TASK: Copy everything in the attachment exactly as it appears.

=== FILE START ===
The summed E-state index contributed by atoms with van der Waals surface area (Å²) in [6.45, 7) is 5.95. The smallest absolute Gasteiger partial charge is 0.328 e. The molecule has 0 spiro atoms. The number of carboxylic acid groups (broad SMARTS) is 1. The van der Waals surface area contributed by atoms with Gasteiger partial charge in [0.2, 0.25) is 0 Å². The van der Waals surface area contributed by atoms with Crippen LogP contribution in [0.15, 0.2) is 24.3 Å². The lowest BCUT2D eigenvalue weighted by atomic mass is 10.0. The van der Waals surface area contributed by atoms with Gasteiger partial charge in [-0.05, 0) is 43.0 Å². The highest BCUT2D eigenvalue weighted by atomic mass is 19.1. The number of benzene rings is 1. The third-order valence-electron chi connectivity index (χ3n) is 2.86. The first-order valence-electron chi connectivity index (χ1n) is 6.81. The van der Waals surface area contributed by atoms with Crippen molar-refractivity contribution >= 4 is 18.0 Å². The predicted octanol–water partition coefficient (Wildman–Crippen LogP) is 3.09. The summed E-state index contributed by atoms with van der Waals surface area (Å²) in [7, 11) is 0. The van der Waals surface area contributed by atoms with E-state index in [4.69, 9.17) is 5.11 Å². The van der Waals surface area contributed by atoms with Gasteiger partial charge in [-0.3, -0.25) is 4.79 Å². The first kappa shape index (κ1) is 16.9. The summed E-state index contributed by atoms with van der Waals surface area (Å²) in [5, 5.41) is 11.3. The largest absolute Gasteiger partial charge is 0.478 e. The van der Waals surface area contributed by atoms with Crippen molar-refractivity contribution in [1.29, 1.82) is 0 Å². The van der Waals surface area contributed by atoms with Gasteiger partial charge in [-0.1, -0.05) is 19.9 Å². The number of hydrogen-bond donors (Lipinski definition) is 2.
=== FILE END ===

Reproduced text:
The summed E-state index contributed by atoms with van der Waals surface area (Å²) in [6.45, 7) is 5.95. The smallest absolute Gasteiger partial charge is 0.328 e. The molecule has 0 spiro atoms. The number of carboxylic acid groups (broad SMARTS) is 1. The van der Waals surface area contributed by atoms with Gasteiger partial charge in [0.2, 0.25) is 0 Å². The van der Waals surface area contributed by atoms with Crippen LogP contribution in [0.15, 0.2) is 24.3 Å². The lowest BCUT2D eigenvalue weighted by atomic mass is 10.0. The van der Waals surface area contributed by atoms with Gasteiger partial charge in [-0.05, 0) is 43.0 Å². The highest BCUT2D eigenvalue weighted by atomic mass is 19.1. The number of benzene rings is 1. The third-order valence-electron chi connectivity index (χ3n) is 2.86. The first-order valence-electron chi connectivity index (χ1n) is 6.81. The van der Waals surface area contributed by atoms with Crippen molar-refractivity contribution >= 4 is 18.0 Å². The predicted octanol–water partition coefficient (Wildman–Crippen LogP) is 3.09. The summed E-state index contributed by atoms with van der Waals surface area (Å²) in [7, 11) is 0. The van der Waals surface area contributed by atoms with E-state index in [4.69, 9.17) is 5.11 Å². The van der Waals surface area contributed by atoms with Gasteiger partial charge in [-0.3, -0.25) is 4.79 Å². The first kappa shape index (κ1) is 16.9. The summed E-state index contributed by atoms with van der Waals surface area (Å²) in [5, 5.41) is 11.3. The largest absolute Gasteiger partial charge is 0.478 e. The van der Waals surface area contributed by atoms with Crippen molar-refractivity contribution in [1.29, 1.82) is 0 Å². The van der Waals surface area contributed by atoms with Gasteiger partial charge in [-0.1, -0.05) is 19.9 Å². The number of hydrogen-bond donors (Lipinski definition) is 2.